Cannabis Law Prof Blog

Editor: Franklin G. Snyder
Texas A&M University
School of Law

Saturday, September 16, 2017

GOP Senator Hatch "rolls out" new bill addressing potential medicinal benefits of marijuana


OrrinHatchGOP Senator Orrin Hatch addressed the members of the Senate on Wednesday, urging them to recognize the potential
medicinal benefits of marijuana. Hatch's bill, the Marijuana Effective Drug Study (MEDS) Act of 2017 aims to remove the
regulatory barriers that have significantly impeded scientific research on the possible benefits of marijuana. Marijuana, currently classified as a Schedule I controlled substance with no current accepted medical value, has not yet been given proper attention by the medical and scientific communities due to the enormous hurdles researchers must clear in order to comply with federal regulations associated with studying the drug. In order to conduct clinical research on marijuana, researchers must obtain a DEA license and FDA approval. However, what has proved to be most difficult to obtain is research-grade marijuana that can only be sought from the National Institute on Drug Abuse (NIDA). 

In his speech to the Senate, Hatch, a devout Mormon from Utah, maintained his opposition to the legalization of recreational marijuana while emphasizing the need for legitimate medical and scientific research of the drug, recognizing that what little research available has provided evidence of its potential benefits. If passed, Hatch's MEDS bill would require the National Institute on Drug Abuse (NIDA) to develop and publish recommendations for good manufacturing practices for growing and producing marijuana for research. Fortune contributor Kirsten Korosec, provides excerpts of the Senator's remarks in her article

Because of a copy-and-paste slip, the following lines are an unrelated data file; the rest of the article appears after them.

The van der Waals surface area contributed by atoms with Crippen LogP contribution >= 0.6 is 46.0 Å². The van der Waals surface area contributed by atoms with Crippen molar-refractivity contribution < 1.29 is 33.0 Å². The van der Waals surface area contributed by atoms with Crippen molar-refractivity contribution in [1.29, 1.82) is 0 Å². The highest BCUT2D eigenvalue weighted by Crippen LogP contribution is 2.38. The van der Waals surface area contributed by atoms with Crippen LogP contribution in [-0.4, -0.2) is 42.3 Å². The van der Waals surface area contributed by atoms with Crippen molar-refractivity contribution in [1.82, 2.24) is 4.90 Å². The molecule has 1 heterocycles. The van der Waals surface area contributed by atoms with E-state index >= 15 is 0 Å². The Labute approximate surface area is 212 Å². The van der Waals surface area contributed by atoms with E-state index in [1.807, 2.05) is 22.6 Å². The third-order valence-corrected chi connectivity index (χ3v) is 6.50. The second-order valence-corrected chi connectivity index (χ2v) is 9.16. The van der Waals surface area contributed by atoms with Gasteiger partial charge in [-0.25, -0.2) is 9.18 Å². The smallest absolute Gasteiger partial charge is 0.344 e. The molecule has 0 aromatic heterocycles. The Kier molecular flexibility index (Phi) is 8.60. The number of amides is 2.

It’s high time to address research into medical marijuana. Our country has experimented with a variety of state solutions without properly delving into the weeds on the effectiveness, safety, dosing, administration, and quality of medical marijuana. All the while, the federal government strains to enforce regulations that sometimes do more harm than good. To be blunt, we need to remove the administrative barriers preventing legitimate research into medical marijuana, which is why I’ve decided to roll out the MEDS Act.

It will surprise no one that I am strongly against the use of recreational marijuana. I worry, however, that in our zeal to enforce the law, we too often blind ourselves to the medicinal benefits of natural substances like cannabis. While I certainly do not support the use of marijuana for recreational purposes, the evidence shows that cannabis possesses medicinal properties that can truly change people’s lives for the better. And I believe, Mr. President, that we would be remiss if we threw out the baby with the bathwater.

We lack the science to support use of medical marijuana products like CBD oils not because researchers are unwilling to do the work, but because of bureaucratic red tape and over-regulation. Under current law, those who want to complete research on the benefits of medical marijuana must engage in a complex application process and interact with several federal agencies. These regulatory acrobatics can take researchers over a year, if not more, to complete. And the longer researchers have to wait, the longer patients have to suffer.

Certainly, as Senator Hatch points out, allowing easier access to research the medical and scientific benefits of marijuana could potentially help many patients suffering from epileptic seizures, muscular dystrophy, multiple sclerosis, and many other life altering illnesses. Additionally, Korosec also mentions in her article that this legislation comes in the midst of a nationwide opioid epidemic. Of the 52,000 recorded drug overdoses in the United States in 2015, nearly two-thirds were opioid related deaths. Moreover, in January 2017, the Veterans Health Administration reported that approximately 68,000 veterans suffered from opioid addiction. Hopefully, opening the doors to scientific and medical research of marijuana as an alternative to opioids could reduce these numbers in the future.

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